44 Pages Posted: 1 Mar 2019
Date Written: February 2019
Binscatter is very popular in applied microeconomics. It provides a flexible, yet parsimonious way of visualizing and summarizing “big data” in regression settings, and it is often used for informal testing of substantive hypotheses such as linearity or monotonicity of the regression function. This paper presents a foundational, thorough analysis of binscatter: We give an array of theoretical and practical results that aid both in understanding current practices (that is, their validity or lack thereof) and in offering theory-based guidance for future applications. Our main results include principled number of bins selection, confidence intervals and bands, hypothesis tests for parametric and shape restrictions of the regression function, and several other new methods, applicable to canonical binscatter as well as higher-order polynomial, covariate-adjusted, and smoothness-restricted extensions thereof. In particular, we highlight important methodological problems related to covariate adjustment methods used in current practice. We also discuss extensions to clustered data. Our results are illustrated with simulated and real data throughout. Companion general-purpose software packages for Stata and R are provided. Finally, from a technical perspective, new theoretical results for partitioning-based series estimation are obtained that may be of independent interest.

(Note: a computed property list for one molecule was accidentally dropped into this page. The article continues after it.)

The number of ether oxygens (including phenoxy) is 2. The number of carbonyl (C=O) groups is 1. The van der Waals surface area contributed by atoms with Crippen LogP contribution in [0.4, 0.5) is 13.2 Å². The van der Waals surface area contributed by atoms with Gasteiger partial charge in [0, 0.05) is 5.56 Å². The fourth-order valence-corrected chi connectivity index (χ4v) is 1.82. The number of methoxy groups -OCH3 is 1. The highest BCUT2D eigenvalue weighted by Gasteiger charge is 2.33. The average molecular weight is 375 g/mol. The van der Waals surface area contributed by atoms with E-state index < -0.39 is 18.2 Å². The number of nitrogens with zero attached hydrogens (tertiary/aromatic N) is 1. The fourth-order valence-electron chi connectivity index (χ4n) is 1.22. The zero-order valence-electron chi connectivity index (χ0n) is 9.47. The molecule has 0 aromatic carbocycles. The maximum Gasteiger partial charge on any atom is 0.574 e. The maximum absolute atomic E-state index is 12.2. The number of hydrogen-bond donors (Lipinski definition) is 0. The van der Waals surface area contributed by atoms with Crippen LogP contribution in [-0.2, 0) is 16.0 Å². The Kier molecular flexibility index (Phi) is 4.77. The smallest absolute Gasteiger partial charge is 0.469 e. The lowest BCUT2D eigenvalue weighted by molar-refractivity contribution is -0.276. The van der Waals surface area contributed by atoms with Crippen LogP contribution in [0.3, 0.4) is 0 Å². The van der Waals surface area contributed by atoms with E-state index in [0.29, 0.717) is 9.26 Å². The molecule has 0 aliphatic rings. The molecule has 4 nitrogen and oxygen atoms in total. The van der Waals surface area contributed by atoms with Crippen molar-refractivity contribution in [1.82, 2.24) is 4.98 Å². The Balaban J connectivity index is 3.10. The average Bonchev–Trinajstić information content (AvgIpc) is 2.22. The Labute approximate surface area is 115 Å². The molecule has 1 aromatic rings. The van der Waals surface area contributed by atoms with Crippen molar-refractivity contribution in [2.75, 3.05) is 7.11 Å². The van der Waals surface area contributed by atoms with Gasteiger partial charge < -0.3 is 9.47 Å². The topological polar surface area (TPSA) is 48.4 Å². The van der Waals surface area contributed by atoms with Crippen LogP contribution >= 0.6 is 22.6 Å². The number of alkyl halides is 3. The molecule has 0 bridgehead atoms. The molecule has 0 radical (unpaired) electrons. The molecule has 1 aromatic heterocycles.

Keywords: binned scatter plot, regressogram, piecewise polynomials, splines, partitioning estimators, nonparametric regression, robust bias correction, uniform inference, binning selection
JEL Classification: C14, C18, C21
Suggested Citation: Suggested Citation